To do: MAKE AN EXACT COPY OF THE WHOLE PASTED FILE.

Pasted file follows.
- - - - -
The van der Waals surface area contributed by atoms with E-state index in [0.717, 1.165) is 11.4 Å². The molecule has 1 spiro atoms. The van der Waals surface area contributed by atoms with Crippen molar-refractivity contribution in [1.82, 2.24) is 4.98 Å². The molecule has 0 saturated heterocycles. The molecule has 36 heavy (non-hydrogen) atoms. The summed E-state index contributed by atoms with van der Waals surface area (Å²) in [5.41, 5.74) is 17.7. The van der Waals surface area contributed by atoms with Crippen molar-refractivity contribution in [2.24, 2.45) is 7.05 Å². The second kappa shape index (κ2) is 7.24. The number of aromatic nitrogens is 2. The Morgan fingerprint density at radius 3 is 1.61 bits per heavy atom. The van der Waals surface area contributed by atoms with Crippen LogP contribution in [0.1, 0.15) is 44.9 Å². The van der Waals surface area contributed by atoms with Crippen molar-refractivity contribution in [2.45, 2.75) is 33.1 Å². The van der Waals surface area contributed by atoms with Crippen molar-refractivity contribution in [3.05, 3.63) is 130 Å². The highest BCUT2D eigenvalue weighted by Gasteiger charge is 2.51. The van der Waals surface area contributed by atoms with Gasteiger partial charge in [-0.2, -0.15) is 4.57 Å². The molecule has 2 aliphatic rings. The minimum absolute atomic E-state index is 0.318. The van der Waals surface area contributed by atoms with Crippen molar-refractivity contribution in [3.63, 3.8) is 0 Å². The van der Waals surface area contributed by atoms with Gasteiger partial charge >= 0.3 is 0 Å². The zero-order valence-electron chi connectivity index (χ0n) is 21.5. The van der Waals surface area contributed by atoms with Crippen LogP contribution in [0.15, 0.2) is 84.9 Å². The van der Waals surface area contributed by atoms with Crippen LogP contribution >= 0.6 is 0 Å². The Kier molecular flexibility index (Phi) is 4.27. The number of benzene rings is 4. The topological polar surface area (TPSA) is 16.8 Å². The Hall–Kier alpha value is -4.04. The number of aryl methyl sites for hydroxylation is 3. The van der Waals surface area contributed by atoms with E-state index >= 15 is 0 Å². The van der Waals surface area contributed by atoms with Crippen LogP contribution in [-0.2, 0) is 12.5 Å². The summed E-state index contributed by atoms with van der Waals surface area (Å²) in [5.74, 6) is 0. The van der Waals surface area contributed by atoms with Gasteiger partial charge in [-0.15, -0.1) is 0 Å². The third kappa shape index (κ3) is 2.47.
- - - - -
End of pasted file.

The van der Waals surface area contributed by atoms with E-state index in [0.717, 1.165) is 11.4 Å². The molecule has 1 spiro atoms. The van der Waals surface area contributed by atoms with Crippen molar-refractivity contribution in [1.82, 2.24) is 4.98 Å². The molecule has 0 saturated heterocycles. The molecule has 36 heavy (non-hydrogen) atoms. The summed E-state index contributed by atoms with van der Waals surface area (Å²) in [5.41, 5.74) is 17.7. The van der Waals surface area contributed by atoms with Crippen molar-refractivity contribution in [2.24, 2.45) is 7.05 Å². The second kappa shape index (κ2) is 7.24. The number of aromatic nitrogens is 2. The Morgan fingerprint density at radius 3 is 1.61 bits per heavy atom. The van der Waals surface area contributed by atoms with Crippen LogP contribution in [0.1, 0.15) is 44.9 Å². The van der Waals surface area contributed by atoms with Crippen molar-refractivity contribution in [2.45, 2.75) is 33.1 Å². The van der Waals surface area contributed by atoms with Crippen molar-refractivity contribution in [3.05, 3.63) is 130 Å². The highest BCUT2D eigenvalue weighted by Gasteiger charge is 2.51. The van der Waals surface area contributed by atoms with Gasteiger partial charge in [-0.2, -0.15) is 4.57 Å². The molecule has 2 aliphatic rings. The minimum absolute atomic E-state index is 0.318. The van der Waals surface area contributed by atoms with Crippen molar-refractivity contribution in [3.63, 3.8) is 0 Å². The van der Waals surface area contributed by atoms with Gasteiger partial charge >= 0.3 is 0 Å². The zero-order valence-electron chi connectivity index (χ0n) is 21.5. The van der Waals surface area contributed by atoms with Crippen LogP contribution in [0.15, 0.2) is 84.9 Å². The van der Waals surface area contributed by atoms with Crippen LogP contribution >= 0.6 is 0 Å². The Kier molecular flexibility index (Phi) is 4.27. The number of benzene rings is 4. The topological polar surface area (TPSA) is 16.8 Å². The Hall–Kier alpha value is -4.04. The number of aryl methyl sites for hydroxylation is 3. The van der Waals surface area contributed by atoms with E-state index >= 15 is 0 Å². The van der Waals surface area contributed by atoms with Crippen LogP contribution in [-0.2, 0) is 12.5 Å². The summed E-state index contributed by atoms with van der Waals surface area (Å²) in [5.74, 6) is 0. The van der Waals surface area contributed by atoms with Gasteiger partial charge in [-0.15, -0.1) is 0 Å². The third kappa shape index (κ3) is 2.47.